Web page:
Years ago, or so it seems, I remember being woken in a frenzy by my mom who was scared and unsure of what to do, as my dad lay unresponsive on the bathroom floor. Minutes later my brothers and I watched groggily as our dad was rushed out of the house on a stretcher, followed by our overwhelmed mom. Upon their return home, she and my dad sat my siblings and I down and let us know that he had cancer. Unsure of what that truly meant, we kids went unscathed–but curious. Not my mom, though. In the days to come, she became even more distant and unaware of her surroundings. Her eyes glazed over and she wore a constant face of fear. In the middle of my dads’ treatment, her face softened a little and she remembered we were still there but the fear never left…not until he died. I have only seen that look on my moms face one other time. It was a little over 9 years later, sitting in a courtroom first waiting for a juried trial to start and then 5 months later waiting for her husband to be sentenced to 50 years in prison for hurting her child. Shell shocked and terrified of losing another thing in her life, that was the last time I saw my mom. Neither time was she fighting for me, but the look is still engrained in my mind…reminding me that just like me she doesn’t process emotions very well. She doesn’t understand what it means to feel, safely. She doesn’t understand the meaning of true, unconditional love. That look that is so engrained in my brain has caused me much turmoil. I feel so indebted to her but at the same time feel she deserves nothing. I tend to do a dance around her…needing and wanting her close to needing and wanting her far-gone and dead. At some points I’ve argued that she doesn’t deserve any of this– that she deserves to have her family all together and happy. And so many other times I’m reminded of why her family, our family, is not all together and happy. Like my moms desolate look, I often wonder if the pain of being so different and the in debt feeling I have towards my mom will ever disappear or if that “look” will forever be engrained in my mind. I wonder if I will ever see her alive again. I struggle knowing that when she dies, I will likely not be able to attend her funeral. I get so very frustrated at the idea that I’ve achieved more than she and more than much of my family ever will. I often wonder what will come of my sisters and brothers who are still heavily exposed to the Crazytown stuff. Does our anger “run in the family” or do we just not process emotions and go straight to anger? What does she really think of my adoptive parents? Did she know it was a “better” life? I wonder if she just couldn’t do it any more and how Zheila, my adoptive mom, would approach her now, 5 years after adoption.  I have so many questions for my real family, questions I shouldn’t have as I lived with them until I was 14. Will they ever be answered? Probably not. But it’s in these times of many questions and deep struggles, I am reminded just how similar my mom and I are. I am reminded when I look in the mirror of that desolate, disconnected look from years ago and am reminded that she is still a part of me—we share the same beautiful face that we never can see. I walk down the street in the same manner and am remind that, whether by nature or nurture, we share the same mannerisms. As I sit in class and do my work with perfection, I’m reminded of the times she sat down by herself and colored for hours and never went a decimal over the line and had her colors perfectly matched. No matter how hard I try to not let there be a reminder, every day I’m reminded of my mom and the hurt and the good she brought to me. Every day I see that desolate, shell-shocked face inside my head and it reminds me that she’s still human and that so much of her still needs a little lovin’ too…that just like me, she is more than loveable…no matter her faults.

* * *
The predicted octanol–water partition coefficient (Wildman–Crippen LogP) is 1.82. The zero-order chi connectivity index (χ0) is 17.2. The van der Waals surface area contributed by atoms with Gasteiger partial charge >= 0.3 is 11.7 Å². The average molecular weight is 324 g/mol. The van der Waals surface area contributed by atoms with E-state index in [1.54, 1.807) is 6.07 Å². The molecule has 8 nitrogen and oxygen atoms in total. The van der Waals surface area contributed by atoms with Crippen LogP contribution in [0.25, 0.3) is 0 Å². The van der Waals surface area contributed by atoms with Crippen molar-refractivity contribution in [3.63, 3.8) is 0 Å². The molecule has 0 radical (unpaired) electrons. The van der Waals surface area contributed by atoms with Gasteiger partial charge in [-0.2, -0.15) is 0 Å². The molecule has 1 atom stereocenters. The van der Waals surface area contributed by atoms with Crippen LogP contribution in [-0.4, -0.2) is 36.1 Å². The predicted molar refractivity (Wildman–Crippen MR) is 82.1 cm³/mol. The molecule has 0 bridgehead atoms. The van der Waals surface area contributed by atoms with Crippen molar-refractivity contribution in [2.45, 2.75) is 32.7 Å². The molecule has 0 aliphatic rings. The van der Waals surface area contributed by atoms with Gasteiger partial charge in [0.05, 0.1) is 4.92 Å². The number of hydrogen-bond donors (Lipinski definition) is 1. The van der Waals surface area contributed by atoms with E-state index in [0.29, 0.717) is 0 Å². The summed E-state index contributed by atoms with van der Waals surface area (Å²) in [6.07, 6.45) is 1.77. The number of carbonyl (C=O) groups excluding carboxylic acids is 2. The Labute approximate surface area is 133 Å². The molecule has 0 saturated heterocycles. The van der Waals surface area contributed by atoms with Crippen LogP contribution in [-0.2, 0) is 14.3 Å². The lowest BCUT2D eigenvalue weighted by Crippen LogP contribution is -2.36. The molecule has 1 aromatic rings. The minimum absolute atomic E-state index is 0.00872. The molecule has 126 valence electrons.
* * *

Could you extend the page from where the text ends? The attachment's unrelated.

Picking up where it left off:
*Adoption day post coming….soonish